On Tuesday, top WHO officials told reporters they were reviewing the latest evidence and collaborating with the broader scientific community to issue new guidance on what is currently known about whether and how easily the virus spreads by air. 

“The body of evidence continues to grow and we adapt,” Dr. Soumya Swaminathan, the WHO’s chief scientist, said Tuesday. “We take this very seriously. We are of course focused on public health guidance.”

Some scientists have criticized the WHO for being slow to issue guidance on the latest research into the coronavirus, which emerged in Wuhan, China, a little over six months ago. The WHO has defended its guidance, saying that it’s transparent about its review process and applies healthy skepticism to research that has not been peer-reviewed.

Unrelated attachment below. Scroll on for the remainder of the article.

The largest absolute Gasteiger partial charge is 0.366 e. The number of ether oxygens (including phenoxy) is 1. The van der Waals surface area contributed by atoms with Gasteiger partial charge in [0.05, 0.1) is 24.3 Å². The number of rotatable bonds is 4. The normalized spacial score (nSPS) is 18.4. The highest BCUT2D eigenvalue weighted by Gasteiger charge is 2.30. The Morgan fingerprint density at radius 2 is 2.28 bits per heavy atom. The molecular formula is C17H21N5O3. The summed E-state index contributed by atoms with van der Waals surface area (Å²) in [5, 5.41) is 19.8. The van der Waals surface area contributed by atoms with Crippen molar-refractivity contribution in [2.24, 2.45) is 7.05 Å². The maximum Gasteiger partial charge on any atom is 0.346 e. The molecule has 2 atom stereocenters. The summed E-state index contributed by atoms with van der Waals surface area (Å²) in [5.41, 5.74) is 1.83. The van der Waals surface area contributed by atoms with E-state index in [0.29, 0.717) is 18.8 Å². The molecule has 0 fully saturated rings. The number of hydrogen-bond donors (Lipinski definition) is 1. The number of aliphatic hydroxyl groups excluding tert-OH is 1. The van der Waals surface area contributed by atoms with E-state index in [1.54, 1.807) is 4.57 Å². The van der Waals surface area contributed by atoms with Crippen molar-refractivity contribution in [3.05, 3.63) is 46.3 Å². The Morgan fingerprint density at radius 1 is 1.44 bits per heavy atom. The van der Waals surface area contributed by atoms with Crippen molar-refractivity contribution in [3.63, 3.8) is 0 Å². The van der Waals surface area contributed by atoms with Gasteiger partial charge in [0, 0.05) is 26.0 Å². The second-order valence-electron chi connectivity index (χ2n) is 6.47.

On some days, the WHO reviews up to 1,000 publications, Swaminathan said Tuesday. A typical day might mean WHO researchers are combing through about 500 new studies on topics ranging from how the virus spreads to drugs to treat Covid-19.

If airborne transmission proves to be a major factor in the spread of the outbreak, it could have wide-ranging policy consequences. Masks may prove to be even more important in reducing infections, especially in indoor environments and even in areas where physical distancing is possible. Specially outfitted ventilation units could become the norm in indoor spaces, public health experts have said.